Iranian shoe-shiner Mohammad Ali Hassan Khani, whose nickname is 'Aliwaxima'
Tehran - Arab Today
A giant, racy-red motorised stiletto is not what you expect to see cruising down the avenues of Iran's capital but it certainly attracts attention, and business, for intrepid shoe-shine man "Aliwaxima".
In conservative Tehran, where Islamic morality police still mount patrols, 42-year-old Aliwaxima proudly plies his trade unhindered, in his coquettish scooter.
"I am the only shoe shine man in the country who works from his vehicle," says Mohammad Ali Hassan Khani, his real name, who could pass for a bespoke tailor on Savile Row with his immaculate shirt, sober tie and -- of course --spick-and-span loafers.
He even has fans in this city of near 13 million residents little used to public flights of fancy like his motorised high-heel.
Be they on foot, car or motorcycle, people stop in awe and clamour for selfies both in and outside the three-wheeled fibreglass stiletto.
"Eight years ago, I decided to create a vehicle from which to propose my services as a shoe shiner," he explained, in language as elegant as his dress.
His business moniker merges his name and the English word "wax" tweaked into an Iranian superlative to give "Aliwaxima", the man who gives the best shine.
In sync with digital times, Ali has customer service 2.0 down pat. He carries a mobile phone, of course, for client calls but also has an Internet site, an Instagram account and a Facebook page -- with scores and scores of friends -- featuring his red high heel as the cover photo.
Daringly, he has displayed these addresses on his vehicle, notably the one for Facebook, a site officially blocked in Iran -- though residents bypass the ban by downloading VPNs, networks that can transfer information via secure servers in other countries.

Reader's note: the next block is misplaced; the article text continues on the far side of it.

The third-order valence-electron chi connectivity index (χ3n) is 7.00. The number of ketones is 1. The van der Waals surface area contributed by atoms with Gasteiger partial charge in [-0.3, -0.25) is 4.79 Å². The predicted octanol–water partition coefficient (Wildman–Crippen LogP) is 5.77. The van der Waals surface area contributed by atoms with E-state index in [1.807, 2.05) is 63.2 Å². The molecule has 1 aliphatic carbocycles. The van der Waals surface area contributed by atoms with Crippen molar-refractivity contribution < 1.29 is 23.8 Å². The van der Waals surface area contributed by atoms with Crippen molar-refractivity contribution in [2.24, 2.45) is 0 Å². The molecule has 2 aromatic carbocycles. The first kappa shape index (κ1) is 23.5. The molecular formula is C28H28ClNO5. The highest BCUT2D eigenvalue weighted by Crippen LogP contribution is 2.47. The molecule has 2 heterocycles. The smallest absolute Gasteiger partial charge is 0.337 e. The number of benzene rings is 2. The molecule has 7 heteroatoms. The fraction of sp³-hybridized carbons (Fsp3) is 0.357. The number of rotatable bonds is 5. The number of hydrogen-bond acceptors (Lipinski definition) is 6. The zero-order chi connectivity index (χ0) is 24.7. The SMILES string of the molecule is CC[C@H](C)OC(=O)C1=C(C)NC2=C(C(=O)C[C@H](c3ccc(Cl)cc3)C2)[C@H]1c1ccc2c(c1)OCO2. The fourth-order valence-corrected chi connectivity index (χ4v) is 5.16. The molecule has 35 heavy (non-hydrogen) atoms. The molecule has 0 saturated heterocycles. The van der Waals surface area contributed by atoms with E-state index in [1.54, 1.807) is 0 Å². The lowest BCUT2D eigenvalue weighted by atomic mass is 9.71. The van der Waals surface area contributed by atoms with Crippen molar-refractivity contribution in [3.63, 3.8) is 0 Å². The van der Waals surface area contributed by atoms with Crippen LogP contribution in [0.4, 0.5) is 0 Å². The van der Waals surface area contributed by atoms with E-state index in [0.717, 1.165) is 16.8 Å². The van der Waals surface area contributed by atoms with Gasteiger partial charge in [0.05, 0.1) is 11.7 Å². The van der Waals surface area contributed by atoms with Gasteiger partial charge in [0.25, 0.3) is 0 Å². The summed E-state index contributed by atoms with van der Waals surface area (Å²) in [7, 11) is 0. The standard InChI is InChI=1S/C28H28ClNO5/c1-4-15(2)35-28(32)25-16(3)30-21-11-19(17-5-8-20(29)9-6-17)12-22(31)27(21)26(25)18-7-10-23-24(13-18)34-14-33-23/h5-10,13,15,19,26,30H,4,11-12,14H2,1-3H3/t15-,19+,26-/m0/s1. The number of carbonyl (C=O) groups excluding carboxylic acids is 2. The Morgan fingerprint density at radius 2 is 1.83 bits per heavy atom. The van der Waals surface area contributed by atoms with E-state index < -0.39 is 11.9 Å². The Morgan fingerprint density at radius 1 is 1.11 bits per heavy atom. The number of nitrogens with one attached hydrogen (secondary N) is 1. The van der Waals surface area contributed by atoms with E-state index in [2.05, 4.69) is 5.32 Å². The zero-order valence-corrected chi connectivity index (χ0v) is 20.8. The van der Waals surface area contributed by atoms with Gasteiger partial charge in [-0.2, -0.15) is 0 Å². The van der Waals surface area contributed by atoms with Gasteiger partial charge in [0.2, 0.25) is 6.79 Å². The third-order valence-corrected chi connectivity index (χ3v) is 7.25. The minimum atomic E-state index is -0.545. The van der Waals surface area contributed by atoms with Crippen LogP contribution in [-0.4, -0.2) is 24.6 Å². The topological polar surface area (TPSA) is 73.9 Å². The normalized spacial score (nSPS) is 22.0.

And on the driver's side is the understated slogan: "The first shoe shape car in Iran".
"It's wonderful," raved an onlooker spotting Aliwaxima for the first time while another asked if it was an ad for a brand of shoes.
After working the streets of central Tehran for 18 years, Ali is, however, known to many.
- Women clients now -
"At first, I had a simple, three-wheel motorised scooter. Then I gave it the form of a man's loafer. Three months ago I decided to change this to a red high heel," he says.
"And I have a lot more clients since. More than 1,500 people follow me on Instagram.
"Before, I had mainly men clients but now I also have women clients encouraging me."
The idea came from abroad after Ali saw pictures of giant shoes used to advertise shoeshine stands. "But they were not motorised," he notes with a mischievous glance behind his dark glasses.
It took him two-and-a-half months to build the red stiletto shape and "people adore my vehicle. They love to sit in it and take photos."
It also turned into a wise -- and lucrative -- business move.
"I have all sorts of new requests. I've already been asked to five marriages. The newlyweds have their pictures taken in my car.
"For weddings, I get paid five million rials," a handy sum at $140 (120 euros) compared to what Ali says is his usual take of "700,000 rials ($20 ) a day" -- still more than the usual worker's average daily pay of $15.
When asked if police have ever bothered him or tried to prevent him from working, Ali lets out a big laugh.
"The police, they're the first ones to want to have their picture taken in my car!" he says.
And his next plan?
Though he doesn't speak a word of French, his big dream is to work in France, to drive his red stiletto down the Champs-Elysees in Paris where -- even in the city of no holds barred -- he would likely attract attention also.